Research Identifies the Skills needs of businesses in the Heart of the South West Developed region
A research report has been published for the Heart of the South West Developed region setting out the recommendations for delivering training that meets the needs of local employers.
The research has been commissioned as part of the Skills Support for the Workforce Programme which Serco’s Employment, Skills & Enterprise business manage in the Heart of the South West Developed region and which is co-financed by the Education and Skills Funding Agency (ESFA) and the European Social Fund. The ESFA commissioned Serco to conduct research to understand employers’ skills needs created by automation and barriers to training in the Heart of the South West Developed region.
The findings of the research provided recommendations for training providers and others working in the skills environment to consider as part of their future planning for skills delivery in the Heart of the South West Developed region in order that it meet current employer needs.
The key findings are:
- The rapid pace of digitalisation of many aspects of the economy and the skills challenges this brings are a key context to the research, alongside policy on energy and sustainability born of the climate change crisis. The economic context, prior to the Covid-19 pandemic and subsequent recession, for which data is available, showed productivity challenges in the UK, but broad strengths in the Heart of the South West with high levels of economic activity (82.4 per cent) and low unemployment leading to skills shortages and hard to fill vacancies. Within the Developed area of the Heart of the South West, there are skills gaps with six per cent of the workforce not proficient in their role and 37 per cent of firms reporting staff were underutilised. This may be related to the proportion of the working age population with higher level qualifications in the Developed area being below the national average (34.4 per cent vs 39.5 per cent).
- While national data is not yet available for these indicators, other metrics suggest that the socio-economic impacts of the post Covid-19 pandemic recession are going to be rises in unemployment, and some sectors having to adapt as the economy undergoes structural shifts. In this quickly changing context the need for reskilling parts of the labour market is going to be highly important.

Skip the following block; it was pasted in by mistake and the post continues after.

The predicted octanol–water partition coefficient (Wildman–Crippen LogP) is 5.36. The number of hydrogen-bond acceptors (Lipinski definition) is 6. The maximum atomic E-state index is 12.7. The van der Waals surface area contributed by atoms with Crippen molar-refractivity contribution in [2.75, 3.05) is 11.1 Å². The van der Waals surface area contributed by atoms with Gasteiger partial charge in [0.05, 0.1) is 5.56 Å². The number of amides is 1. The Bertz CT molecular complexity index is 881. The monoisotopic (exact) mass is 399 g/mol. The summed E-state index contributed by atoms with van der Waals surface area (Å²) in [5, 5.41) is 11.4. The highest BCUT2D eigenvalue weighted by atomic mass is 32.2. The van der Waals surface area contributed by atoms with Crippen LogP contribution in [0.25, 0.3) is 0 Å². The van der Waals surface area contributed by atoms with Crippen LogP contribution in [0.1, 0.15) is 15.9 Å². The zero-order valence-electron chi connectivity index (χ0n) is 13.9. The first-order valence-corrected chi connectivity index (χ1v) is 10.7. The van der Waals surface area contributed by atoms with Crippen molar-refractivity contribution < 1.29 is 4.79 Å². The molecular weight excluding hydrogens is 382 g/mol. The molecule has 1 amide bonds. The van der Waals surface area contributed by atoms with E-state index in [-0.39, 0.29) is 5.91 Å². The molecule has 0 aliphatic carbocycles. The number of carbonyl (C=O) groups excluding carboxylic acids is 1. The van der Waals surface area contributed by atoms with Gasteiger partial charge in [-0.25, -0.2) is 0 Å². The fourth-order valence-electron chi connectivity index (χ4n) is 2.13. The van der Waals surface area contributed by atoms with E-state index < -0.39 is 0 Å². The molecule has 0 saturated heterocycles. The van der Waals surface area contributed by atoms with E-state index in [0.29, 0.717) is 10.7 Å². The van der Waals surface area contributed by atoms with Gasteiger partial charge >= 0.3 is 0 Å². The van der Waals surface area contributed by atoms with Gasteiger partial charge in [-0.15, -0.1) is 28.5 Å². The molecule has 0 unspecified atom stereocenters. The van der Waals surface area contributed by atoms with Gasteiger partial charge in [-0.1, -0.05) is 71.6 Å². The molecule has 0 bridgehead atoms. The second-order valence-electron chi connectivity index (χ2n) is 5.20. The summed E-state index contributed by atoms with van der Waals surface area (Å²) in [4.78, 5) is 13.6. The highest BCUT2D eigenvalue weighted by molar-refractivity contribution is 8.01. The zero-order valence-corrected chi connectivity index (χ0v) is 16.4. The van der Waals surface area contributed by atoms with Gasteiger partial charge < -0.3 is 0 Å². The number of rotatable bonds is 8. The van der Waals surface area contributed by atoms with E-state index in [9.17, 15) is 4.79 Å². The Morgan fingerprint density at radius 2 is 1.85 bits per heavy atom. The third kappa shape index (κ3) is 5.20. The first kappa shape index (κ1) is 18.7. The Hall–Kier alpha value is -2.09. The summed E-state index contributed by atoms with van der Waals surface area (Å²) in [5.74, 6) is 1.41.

- The research shows that 90 per cent of businesses in the Developed area had a vacancy in the last 12 months, above 68 per cent for comparators in 2017 and 2018. On average businesses in the Developed area reported 9.2 vacancies in the past 12 months on average, higher than in the rest of the Heart of the South West (6.4). Fifty-seven percent of businesses reporting vacancies stated they were hard to fill, equal to an incidence rate of approximately 51 per cent of all vacancies in the Developed area. The density of hard to fill vacancies in the Developed area was 53 per cent, in line with the rest of the Heart of the South West at 54 per cent.
- Low numbers of applicants with required skills was the most frequently cited challenge in filling these hard to fill vacancies. This was more common among higher skilled and higher value occupations. Skilled trades and professional roles made up a quarter of occupations that were hard to fill, which along with other occupation categories disproportionately reflected more high value roles.
- Among job applicants, the lack of technical skills specific to the sector or role were cited by 48 per cent of respondents. A lack of digital skills among applicants were reported by 10 per cent of business respondents.
- Impacts of hard to fill vacancies on businesses in the Developed area was to increase workload for other staff (reported by 74 per cent of businesses), difficulties meeting customer service objectives (37 per cent) and difficulty meeting quality standards (24 per cent). Thirteen per cent of businesses claimed that the inability to recruit to hard to fill posts was leading to difficulties introducing new technology which may inhibit innovation and productivity. One-quarter of businesses reported that the failure to recruit was resulting in a loss of revenue.
- In response to these challenges, 30 per cent of businesses were prepared to offer training to less qualified recruits, up on seven per cent for 2017. Increased training to existing staff was also reportedly greater under this study than comparable figures from 2017, at 22 per cent for the Developed area and 31 per cent for the Heart of the South West compared to six per cent.
- Ninety percent of businesses reported that their staff had undergone some form of training in the last 12 months and just over half of businesses had training budgets in the Developed area. The proportion of businesses training their staff in the previous year was 20 per cent greater than in 2017. Almost 75 per cent of businesses reported training was provided internally, with just over half using in person external provision. Of a list of over 200 training providers cited by respondents across the Heart of the South West and 67 in the Developed area, much of the provision was therefore specific to the businesses. On average, the training provision these businesses received was highly scored at 4.29 out of 5 in the Developed area.